Some electric cars offer a fine degree of control over their regenerative braking system. That’s not the case with the ID.Buzz, which simply offers a petrol-like level of ‘engine’ braking in ‘D’ mode, or a single more powerful level of regenerative braking in ‘B’ mode – selected via the steering-wheel mounted stalk. It’s a bit of a shame that the setup always defaults to ‘D’ so you have to manually select the ‘B’ option if you want more regen every time you start the car. That said, you might appreciate the simplicity of just a two-way choice.

Is the Volkswagen ID.Buzz comfortable?

The significant weight might slightly dull the handling but it hasn’t had an impact on the ID.Buzz’s comfort – something that’s not usually true of other heavy EVs.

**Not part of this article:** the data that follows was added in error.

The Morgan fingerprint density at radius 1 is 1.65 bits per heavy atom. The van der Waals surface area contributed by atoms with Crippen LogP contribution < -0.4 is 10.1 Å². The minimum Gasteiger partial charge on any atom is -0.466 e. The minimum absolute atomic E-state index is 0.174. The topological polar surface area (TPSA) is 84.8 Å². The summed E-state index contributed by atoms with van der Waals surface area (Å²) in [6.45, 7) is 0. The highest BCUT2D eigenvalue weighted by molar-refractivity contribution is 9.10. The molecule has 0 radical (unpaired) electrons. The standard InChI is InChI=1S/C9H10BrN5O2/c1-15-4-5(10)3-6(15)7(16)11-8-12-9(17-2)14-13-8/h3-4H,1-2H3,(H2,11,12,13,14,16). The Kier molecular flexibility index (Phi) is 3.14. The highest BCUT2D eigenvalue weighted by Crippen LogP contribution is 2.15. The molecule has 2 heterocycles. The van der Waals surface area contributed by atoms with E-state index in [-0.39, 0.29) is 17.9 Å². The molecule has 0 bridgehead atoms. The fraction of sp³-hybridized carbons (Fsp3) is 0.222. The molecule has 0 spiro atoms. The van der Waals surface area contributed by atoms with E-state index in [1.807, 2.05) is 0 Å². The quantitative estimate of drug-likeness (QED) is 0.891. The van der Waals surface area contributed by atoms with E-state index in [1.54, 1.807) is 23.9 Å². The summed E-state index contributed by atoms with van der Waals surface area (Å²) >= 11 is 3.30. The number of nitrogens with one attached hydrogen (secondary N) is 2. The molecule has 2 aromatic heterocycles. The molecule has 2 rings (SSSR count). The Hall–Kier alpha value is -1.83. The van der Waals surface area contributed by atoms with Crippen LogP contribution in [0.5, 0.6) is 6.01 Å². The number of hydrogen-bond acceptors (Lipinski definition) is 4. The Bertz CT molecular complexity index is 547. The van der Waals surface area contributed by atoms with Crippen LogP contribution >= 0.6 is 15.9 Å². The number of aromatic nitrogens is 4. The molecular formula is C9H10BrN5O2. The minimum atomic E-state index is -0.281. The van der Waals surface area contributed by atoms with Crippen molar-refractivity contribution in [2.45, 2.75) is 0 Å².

Volkswagen’s big bus rides over bumps with an impressive amount of grace, softening their impact dramatically before they make it to your posterior. Plus, it achieves this level of composure without opting for suspension that’s so soft you’ll be falling out the windows while cornering.

Similarly, it dampens sounds from the tyres, suspension and motor fantastically, so you can waft nearly silently through picturesque locations without disturbing anyone, either inside or outside the car. Only when you get up to fast motorway speeds do you begin to hear a bit of wind noise around the windscreen, although this is only noticeable because the rest of the experience is so quiet already.

What’s the best Volkswagen ID.Buzz engine to get?